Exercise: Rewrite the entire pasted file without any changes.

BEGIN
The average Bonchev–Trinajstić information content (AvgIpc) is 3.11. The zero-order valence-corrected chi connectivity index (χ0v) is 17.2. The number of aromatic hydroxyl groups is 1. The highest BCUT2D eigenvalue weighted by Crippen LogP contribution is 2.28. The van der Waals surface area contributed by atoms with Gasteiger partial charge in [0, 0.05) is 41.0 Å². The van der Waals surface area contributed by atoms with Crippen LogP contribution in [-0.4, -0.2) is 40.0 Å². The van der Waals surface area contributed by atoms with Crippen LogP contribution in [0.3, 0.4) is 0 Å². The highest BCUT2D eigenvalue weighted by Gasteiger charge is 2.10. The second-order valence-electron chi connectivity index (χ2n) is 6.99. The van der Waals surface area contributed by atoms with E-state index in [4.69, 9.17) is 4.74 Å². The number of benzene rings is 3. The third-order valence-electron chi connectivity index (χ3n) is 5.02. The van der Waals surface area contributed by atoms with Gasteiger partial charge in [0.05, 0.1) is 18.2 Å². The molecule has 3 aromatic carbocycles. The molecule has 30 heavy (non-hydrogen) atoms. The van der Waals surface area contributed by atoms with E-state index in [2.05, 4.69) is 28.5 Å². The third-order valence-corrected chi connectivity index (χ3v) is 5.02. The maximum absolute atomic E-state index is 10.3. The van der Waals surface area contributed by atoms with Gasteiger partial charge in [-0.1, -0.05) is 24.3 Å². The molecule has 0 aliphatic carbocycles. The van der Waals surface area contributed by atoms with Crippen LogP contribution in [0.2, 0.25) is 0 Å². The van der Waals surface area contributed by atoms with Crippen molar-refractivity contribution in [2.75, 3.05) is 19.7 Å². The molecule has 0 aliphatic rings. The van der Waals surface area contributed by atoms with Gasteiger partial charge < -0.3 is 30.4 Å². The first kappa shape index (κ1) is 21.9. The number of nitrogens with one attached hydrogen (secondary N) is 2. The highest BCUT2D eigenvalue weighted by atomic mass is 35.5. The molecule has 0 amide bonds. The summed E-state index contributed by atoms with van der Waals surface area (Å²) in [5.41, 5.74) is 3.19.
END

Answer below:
The average Bonchev–Trinajstić information content (AvgIpc) is 3.11. The zero-order valence-corrected chi connectivity index (χ0v) is 17.2. The number of aromatic hydroxyl groups is 1. The highest BCUT2D eigenvalue weighted by Crippen LogP contribution is 2.28. The van der Waals surface area contributed by atoms with Gasteiger partial charge in [0, 0.05) is 41.0 Å². The van der Waals surface area contributed by atoms with Crippen LogP contribution in [-0.4, -0.2) is 40.0 Å². The van der Waals surface area contributed by atoms with Crippen LogP contribution in [0.3, 0.4) is 0 Å². The highest BCUT2D eigenvalue weighted by Gasteiger charge is 2.10. The second-order valence-electron chi connectivity index (χ2n) is 6.99. The van der Waals surface area contributed by atoms with E-state index in [4.69, 9.17) is 4.74 Å². The number of benzene rings is 3. The third-order valence-electron chi connectivity index (χ3n) is 5.02. The van der Waals surface area contributed by atoms with Gasteiger partial charge in [0.05, 0.1) is 18.2 Å². The molecule has 3 aromatic carbocycles. The molecule has 30 heavy (non-hydrogen) atoms. The van der Waals surface area contributed by atoms with E-state index in [2.05, 4.69) is 28.5 Å². The third-order valence-corrected chi connectivity index (χ3v) is 5.02. The maximum absolute atomic E-state index is 10.3. The van der Waals surface area contributed by atoms with Gasteiger partial charge in [-0.1, -0.05) is 24.3 Å². The molecule has 0 aliphatic carbocycles. The van der Waals surface area contributed by atoms with Crippen LogP contribution in [0.2, 0.25) is 0 Å². The van der Waals surface area contributed by atoms with Crippen molar-refractivity contribution in [2.75, 3.05) is 19.7 Å². The molecule has 0 aliphatic rings. The van der Waals surface area contributed by atoms with Gasteiger partial charge < -0.3 is 30.4 Å². The first kappa shape index (κ1) is 21.9. The number of nitrogens with one attached hydrogen (secondary N) is 2. The highest BCUT2D eigenvalue weighted by atomic mass is 35.5. The molecule has 0 amide bonds. The summed E-state index contributed by atoms with van der Waals surface area (Å²) in [5.41, 5.74) is 3.19.